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Author Topic: Echo chambers generate intellectual diversification  (Read 199 times)
Zanthius
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Echo chambers generate intellectual diversification
« on: September 30, 2017, 04:23:24 pm »

We often worry about how the confirmation bias is causing people on the Internet to live inside of echo chambers. But are echo chambers necessarily just bad?

Before the development of Internet, I didn't have access to Wikipedia, and not equally good access to scientific news, documentaries, and lectures.

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Scalare
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Re: Echo chambers generate intellectual diversification
« Reply #1 on: September 30, 2017, 05:21:40 pm »

I honestly don't have the ability to judge the information I read on the internet to be true or false.
I was never taught how to read scientific research and how to interpret it. So I have to make do with news articles about scientific discoveries, and a lot of my knowledge gaining actually comes from youtube videos these days Cheesy.
But to judge those news articles and youtube videos on being true or false, I usually just go by my gut feeling. And when an article tells small lies I disregard it entirely. But when it does convince me of something, it could also just as easily convince me of the wrong things. For example scientific research in which the P<0.05 was almost met but the news article still presents it as a confirmed hypothesis. Or even worse, it makes wrong connections between research and possible applications (the most known example is that cannabis cures cancer, because it killed cancer cells in a petri dish, and now people think that it also works in vivo Wink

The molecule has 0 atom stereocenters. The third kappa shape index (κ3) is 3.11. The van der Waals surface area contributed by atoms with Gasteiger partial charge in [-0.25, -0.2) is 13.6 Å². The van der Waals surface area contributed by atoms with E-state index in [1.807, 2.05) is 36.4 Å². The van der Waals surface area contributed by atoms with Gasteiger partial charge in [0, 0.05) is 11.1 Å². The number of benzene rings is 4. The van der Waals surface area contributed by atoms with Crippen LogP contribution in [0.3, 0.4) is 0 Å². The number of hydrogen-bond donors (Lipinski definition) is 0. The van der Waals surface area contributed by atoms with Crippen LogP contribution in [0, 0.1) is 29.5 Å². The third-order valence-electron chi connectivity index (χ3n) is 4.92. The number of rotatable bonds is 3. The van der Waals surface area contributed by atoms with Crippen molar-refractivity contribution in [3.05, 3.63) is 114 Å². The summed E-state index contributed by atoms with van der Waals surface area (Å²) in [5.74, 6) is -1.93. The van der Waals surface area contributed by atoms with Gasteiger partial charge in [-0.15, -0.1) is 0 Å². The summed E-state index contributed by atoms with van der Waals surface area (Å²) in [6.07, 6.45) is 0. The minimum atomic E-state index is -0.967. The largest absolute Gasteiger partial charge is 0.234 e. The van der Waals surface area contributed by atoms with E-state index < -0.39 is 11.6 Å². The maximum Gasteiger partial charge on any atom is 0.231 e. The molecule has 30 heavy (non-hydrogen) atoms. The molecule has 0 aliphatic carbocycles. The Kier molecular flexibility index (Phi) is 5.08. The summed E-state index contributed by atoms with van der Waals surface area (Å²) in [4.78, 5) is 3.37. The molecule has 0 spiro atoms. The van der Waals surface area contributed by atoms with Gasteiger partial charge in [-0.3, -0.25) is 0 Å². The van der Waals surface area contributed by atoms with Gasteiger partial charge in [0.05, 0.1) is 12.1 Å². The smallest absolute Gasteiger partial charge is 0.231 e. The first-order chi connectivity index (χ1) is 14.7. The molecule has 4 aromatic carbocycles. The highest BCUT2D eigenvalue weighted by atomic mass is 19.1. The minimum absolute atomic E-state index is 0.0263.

Also, I think that many people who have studied in their younger years stop learning when they get their first job.
But when you work in IT like I do that is simply impossible, I'm lucky to have the ability to learn new things reasonably fast but I wonder when my neuroplasticity will run out and that would mean that I would become less usefull in my job.
I am curious by nature, a day is only succesful for me if I've learned something new. But I still get proven wrong a lot of times by others Smiley.

Anyway, about echo chambers and the point I was going to make (sorry for the distraction).
Echo chambers can be generated by facebook, twitter and google. The internet isn't like it used to be, there used to be a time when curious websites were discovered by you by accident or shared in your social circles..
You actively chose which websites you would visit. But now the internet adapts to what it thinks you want to see. And this can also be used maliciously, and as it has been proven in research, facebook and twitter posts can specifically target you to brainwash you into accepting a certain reality. With more and more news articles being written by bots it gets less and less labor intensive to do this, and a neural network can specifically adapt to what is neccesary to make you believe in certain things. Fabricating a 'casus belli' against a certain country will become peanuts, and way more believable than the 'Iraq has WMDs' hoax that the Bush administration played.